Computer-based brain training can halve the incidence of dementia, a surprising new study finds.
So far brain training has proved more of a fad than a useful a treatment.
But now research carried out over 10 years has found that a relatively small amount of brain training reduced older people’s chances of developing dementia dramatically.
For the study, healthy older adults did 10 brain training sessions of just over an hour.
They then had four further booster sessions a few years later.
Among the 2,832 people who started the study, 14% in the control group had developed dementia 10 years later.
This figure for those who had received the brain training was just 8.2%.
In general psychologists and others have found that brain training only produces relatively modest or inconsequential benefits.
So this study comes as a surprise.
Dr Jerri Edwards, the study’s first author, said:
“We believe this is the first time a cognitive training intervention has been shown to protect against cognitive impairment or dementia in a large, randomized, controlled trial.
Next, we’d like to get a better grasp on what exactly is the right amount of cognitive training to get the optimal benefits.”
The results could be down to the type of training that people were doing.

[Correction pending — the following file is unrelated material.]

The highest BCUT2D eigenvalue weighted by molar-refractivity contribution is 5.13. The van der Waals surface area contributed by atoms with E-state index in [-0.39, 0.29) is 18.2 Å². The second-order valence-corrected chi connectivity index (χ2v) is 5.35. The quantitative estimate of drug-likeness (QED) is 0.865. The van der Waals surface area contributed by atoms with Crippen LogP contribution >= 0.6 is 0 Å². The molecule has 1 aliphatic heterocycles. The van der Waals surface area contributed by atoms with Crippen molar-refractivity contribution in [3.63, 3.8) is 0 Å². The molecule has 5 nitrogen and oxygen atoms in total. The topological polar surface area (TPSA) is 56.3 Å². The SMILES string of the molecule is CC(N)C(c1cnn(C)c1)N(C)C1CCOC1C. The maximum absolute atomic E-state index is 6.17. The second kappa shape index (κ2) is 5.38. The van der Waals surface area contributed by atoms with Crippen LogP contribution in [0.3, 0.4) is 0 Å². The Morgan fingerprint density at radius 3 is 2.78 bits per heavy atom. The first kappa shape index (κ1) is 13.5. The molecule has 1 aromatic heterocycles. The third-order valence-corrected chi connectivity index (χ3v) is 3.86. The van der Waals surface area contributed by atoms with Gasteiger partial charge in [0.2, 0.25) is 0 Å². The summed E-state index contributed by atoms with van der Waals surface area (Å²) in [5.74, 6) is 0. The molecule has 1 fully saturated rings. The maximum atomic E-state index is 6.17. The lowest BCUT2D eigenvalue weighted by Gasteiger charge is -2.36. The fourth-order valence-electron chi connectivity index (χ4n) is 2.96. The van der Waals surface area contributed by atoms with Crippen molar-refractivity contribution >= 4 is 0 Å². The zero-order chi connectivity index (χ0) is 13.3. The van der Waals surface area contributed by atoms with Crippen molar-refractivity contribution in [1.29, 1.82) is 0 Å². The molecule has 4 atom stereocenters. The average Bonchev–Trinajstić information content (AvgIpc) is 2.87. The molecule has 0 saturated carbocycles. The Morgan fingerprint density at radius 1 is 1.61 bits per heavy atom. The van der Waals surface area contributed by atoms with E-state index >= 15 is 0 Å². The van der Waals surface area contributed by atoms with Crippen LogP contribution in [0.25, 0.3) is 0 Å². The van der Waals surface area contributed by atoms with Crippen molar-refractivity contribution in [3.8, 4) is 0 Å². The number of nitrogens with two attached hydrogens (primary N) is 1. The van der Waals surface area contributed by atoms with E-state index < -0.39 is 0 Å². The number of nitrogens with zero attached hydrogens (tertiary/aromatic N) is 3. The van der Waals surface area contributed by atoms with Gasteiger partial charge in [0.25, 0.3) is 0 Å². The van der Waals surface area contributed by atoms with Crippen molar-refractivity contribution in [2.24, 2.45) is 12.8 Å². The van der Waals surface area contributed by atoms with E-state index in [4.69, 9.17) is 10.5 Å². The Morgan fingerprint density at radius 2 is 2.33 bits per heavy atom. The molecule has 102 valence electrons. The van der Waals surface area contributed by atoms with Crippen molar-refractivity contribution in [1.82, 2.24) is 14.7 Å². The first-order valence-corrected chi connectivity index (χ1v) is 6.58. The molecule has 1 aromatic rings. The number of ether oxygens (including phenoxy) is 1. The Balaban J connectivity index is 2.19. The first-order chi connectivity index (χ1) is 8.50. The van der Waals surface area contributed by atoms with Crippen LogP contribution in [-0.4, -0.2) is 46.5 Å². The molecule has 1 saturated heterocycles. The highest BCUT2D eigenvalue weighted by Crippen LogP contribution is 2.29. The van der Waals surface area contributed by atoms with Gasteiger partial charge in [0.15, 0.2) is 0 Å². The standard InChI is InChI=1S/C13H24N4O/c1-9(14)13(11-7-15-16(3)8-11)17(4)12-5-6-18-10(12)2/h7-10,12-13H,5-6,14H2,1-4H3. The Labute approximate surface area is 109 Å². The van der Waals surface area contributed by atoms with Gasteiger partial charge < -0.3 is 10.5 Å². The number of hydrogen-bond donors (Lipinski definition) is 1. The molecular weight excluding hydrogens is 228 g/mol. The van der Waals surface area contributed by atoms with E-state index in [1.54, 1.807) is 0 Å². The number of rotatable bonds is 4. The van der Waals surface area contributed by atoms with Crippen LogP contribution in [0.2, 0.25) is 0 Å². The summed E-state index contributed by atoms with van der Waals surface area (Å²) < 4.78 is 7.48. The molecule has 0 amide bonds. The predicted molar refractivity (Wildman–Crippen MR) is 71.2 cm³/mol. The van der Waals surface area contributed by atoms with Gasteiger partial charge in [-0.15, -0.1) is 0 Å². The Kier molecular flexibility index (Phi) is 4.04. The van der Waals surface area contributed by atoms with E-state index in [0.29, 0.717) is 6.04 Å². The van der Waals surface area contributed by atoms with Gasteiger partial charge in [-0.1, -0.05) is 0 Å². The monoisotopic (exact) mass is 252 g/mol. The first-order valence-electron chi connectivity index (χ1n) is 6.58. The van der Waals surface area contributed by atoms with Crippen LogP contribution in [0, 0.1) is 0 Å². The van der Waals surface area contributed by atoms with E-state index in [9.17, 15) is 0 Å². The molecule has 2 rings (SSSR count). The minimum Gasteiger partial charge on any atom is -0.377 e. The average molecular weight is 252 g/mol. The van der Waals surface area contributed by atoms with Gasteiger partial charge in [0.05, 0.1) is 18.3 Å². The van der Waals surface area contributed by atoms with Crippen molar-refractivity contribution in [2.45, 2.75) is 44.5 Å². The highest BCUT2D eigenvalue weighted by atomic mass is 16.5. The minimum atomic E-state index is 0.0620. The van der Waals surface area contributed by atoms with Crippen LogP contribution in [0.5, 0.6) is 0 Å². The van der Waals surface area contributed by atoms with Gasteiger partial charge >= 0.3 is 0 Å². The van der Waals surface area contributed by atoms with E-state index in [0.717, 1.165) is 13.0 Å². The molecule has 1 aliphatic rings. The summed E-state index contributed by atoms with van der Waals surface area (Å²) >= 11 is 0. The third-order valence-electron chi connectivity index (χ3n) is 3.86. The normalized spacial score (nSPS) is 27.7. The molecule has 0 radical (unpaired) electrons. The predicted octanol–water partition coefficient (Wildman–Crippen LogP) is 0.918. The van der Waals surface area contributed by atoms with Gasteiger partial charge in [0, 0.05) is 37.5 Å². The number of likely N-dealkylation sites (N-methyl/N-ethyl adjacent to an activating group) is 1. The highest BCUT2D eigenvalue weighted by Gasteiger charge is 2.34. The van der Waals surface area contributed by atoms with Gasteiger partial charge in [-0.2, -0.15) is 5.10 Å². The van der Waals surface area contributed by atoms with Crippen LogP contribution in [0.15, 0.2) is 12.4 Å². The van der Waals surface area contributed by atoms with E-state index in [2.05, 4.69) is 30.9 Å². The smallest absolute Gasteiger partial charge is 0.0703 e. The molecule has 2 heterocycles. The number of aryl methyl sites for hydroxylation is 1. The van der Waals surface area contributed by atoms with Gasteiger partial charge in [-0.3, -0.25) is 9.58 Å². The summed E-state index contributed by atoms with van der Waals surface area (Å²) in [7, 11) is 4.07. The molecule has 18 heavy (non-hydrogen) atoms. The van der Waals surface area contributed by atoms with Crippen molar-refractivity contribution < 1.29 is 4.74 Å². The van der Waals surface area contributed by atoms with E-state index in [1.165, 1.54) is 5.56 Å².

The training in this study encouraged them to speed up their processing.
Speed-of-processing training may be the key to the protective effect against dementia.
Alternatively, it may be that the brain training encouraged people to change their life in some way.
Some participants reported that the brain training had inspired them to keep intellectually engaged.
Dr Maria Carrillo, one of the study’s authors, said:
“The Alzheimer’s Association believes there is sufficiently strong evidence to conclude that lifelong learning and certain types of cognitive training may reduce the risk of cognitive decline.
These new 10-year findings are evidence that it may hold true for dementia as well as cognitive decline.”
The study was presented at the Alzheimer’s Association International Conference 2016 in Toronto.
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